Monday, December 1, 2014

Time and tide

This is my Thanksgiving and Advent post. As always, I am grateful to all of you who have been a part of The Sideshow and made it possible. It's been a pretty busy period, what with having two separate Thanksgiving dinners to throw on the nearest Saturdays, along with a death in the family. So I don't have an Advent calendar list ready, but check out the Christmas Countdown Calendar Hunt Emerson is doing this year for Cancer Research UK, which unfortunately doesn't start until the 1st of December. Meanwhile, the addresses from last year often work, so give them a try. Oh, and of course, it's "Carol of the Bells" time.

"Ohio Could Pass the Country's Most Extreme "Secret Executions" Bill" - the most extreme, but by no means the only law that would eliminate checks and balances from the process.

William Greider, "How the Democratic Party Lost Its Soul [...] Instead of addressing this reality and proposing remedies, the Democrats ran on a cowardly, uninspiring platform: the Republicans are worse than we are. Undoubtedly, that's true - but so what? The president and his party have no credible solutions to offer. To get serious about inequality and the deteriorating middle class, Democrats would have to undo a lot of the damage their own party has done to the economy over the past thirty years. [...] Long ago, the party abandoned its working-class base (of all colors) and steadily distanced itself from the unglamorous conditions that matter most in people's lives. Traditional party bulwarks like organized labor and racial minorities became second-string players in the hierarchy that influences party policy. But the Dems didn't just lose touch with the people they claimed to speak for; they betrayed core constituencies and adopted pro-business, pro-finance policies that actively injure working people."

Here's Gaius Publius on "Harry Reid, Tax Extender Basics, And A Suggestion For Senate Progressives," or pushing back on stupid Democratic "deals".

Dean Baker tweeted, "Have fun with right-wing uncle, ask them why they favor government patent monopolies on prescription drugs," and linked to "Current drug-patent system is bad medicine [...] This rapid run-up in costs is exactly what economists would expect from an industry that is protected from competition by the government. Just as the old system of cost-plus contracts in the military sector led to outrageous charges for weapons purchased by the Defense Department, the system of government-granted patent monopolies gives companies little incentive to control costs and reduce waste. For this reason, it would not be surprising to find that major drug companies are seeing runaway cost increases. [...] This is why it is very bad news for people in the United States, India and the rest of the world that India is now reviewing its patent policy at the insistence of Barack Obama's administration. The White House wants India to adopt a much stronger patent regime that would limit the ability of its generic industry to provide low cost alternatives to expensive drugs in the United States."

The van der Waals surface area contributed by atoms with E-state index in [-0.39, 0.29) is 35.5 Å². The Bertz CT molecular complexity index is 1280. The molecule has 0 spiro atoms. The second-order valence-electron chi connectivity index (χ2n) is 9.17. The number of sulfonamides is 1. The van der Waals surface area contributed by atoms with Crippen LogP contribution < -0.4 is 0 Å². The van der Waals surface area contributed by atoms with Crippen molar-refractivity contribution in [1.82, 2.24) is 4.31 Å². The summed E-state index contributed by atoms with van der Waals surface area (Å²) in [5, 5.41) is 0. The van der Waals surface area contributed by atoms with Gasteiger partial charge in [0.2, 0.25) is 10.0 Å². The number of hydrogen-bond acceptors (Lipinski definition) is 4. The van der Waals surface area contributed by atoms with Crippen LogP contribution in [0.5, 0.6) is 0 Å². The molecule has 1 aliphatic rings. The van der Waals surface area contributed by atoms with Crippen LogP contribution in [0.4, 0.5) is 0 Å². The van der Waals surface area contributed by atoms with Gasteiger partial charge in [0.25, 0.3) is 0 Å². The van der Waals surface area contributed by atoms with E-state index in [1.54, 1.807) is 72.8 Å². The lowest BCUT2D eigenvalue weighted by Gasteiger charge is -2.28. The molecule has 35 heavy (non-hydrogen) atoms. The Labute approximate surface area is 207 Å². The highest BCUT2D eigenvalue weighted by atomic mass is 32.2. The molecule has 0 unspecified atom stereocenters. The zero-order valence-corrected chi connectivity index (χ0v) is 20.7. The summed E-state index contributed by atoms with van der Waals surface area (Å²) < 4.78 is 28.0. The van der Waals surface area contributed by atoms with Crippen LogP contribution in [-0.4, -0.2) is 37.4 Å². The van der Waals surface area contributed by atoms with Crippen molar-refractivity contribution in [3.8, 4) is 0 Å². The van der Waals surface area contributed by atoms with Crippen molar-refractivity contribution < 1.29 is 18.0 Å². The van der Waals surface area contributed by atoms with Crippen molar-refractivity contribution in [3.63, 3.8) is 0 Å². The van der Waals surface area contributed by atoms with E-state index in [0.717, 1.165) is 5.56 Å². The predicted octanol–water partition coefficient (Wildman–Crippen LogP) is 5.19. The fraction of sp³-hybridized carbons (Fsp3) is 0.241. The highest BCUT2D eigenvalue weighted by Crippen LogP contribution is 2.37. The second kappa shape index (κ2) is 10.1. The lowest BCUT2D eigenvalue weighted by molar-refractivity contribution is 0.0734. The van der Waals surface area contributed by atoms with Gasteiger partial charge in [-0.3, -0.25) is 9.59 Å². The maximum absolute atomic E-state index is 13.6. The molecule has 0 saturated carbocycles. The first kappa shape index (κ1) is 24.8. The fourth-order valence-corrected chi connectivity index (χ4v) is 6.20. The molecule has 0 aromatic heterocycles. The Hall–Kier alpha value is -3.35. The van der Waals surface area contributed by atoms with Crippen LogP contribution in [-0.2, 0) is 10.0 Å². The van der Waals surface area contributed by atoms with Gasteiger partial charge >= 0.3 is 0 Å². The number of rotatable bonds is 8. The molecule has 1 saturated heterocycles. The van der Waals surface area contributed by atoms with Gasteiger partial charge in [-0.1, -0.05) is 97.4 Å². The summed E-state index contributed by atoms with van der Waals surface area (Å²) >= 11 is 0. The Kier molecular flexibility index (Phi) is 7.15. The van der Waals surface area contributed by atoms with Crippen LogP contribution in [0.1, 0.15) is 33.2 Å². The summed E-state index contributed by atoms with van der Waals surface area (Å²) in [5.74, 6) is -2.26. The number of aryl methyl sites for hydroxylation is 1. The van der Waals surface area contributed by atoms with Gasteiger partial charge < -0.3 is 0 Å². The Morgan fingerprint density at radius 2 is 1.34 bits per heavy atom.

- In related news, the real drug pushers. (via)

RJ Eskow, "Prosecute Now: The Justice Department Can Still Act Against Bad Bankers: It's been a grim period for American justice. Despite compelling evidence of widespread bank fraud in the run-up to the 2008 financial crisis -- and despite all those billion-dollar settlements -- prosecutors have not indicted executives at any major U.S. bank. This stands in contrast to the much smaller savings and loan scandal of the 1980s, which led to the conviction of more than a thousand bankers. And as the Justice Department's criminal division remained idle in the aftermath of 2008, the statute of limitations passed for most of bankers' crimes. But there's a ray of hope: The bankers' own deep-seated propensity for cheating and corruption may have given prosecutors a new opportunity to indict them. With the upcoming departure of Attorney General Eric Holder, there is the chance to forge a new approach toward Wall Street lawbreaking by pursuing evidence of wrongdoing wherever it may lead."

Ta-Nahisi Coates on The Gospel of Rudy Giuliani, which is that, for some unclear reason, people should be more worried about "black on black violence" and not just about being murdered by cops. That's, you know, seriously needing a red-herring.

Hm. It's rather unusual for a prosecutor to go before a Grand Jury and present the defense for the accused. Boy, that guy really didn't want an indictment.
- "A prominent legal expert eviscerates the Darren Wilson prosecution, in 8 tweets"
- "It's Incredibly Rare For A Grand Jury To Do What Ferguson's Just Did"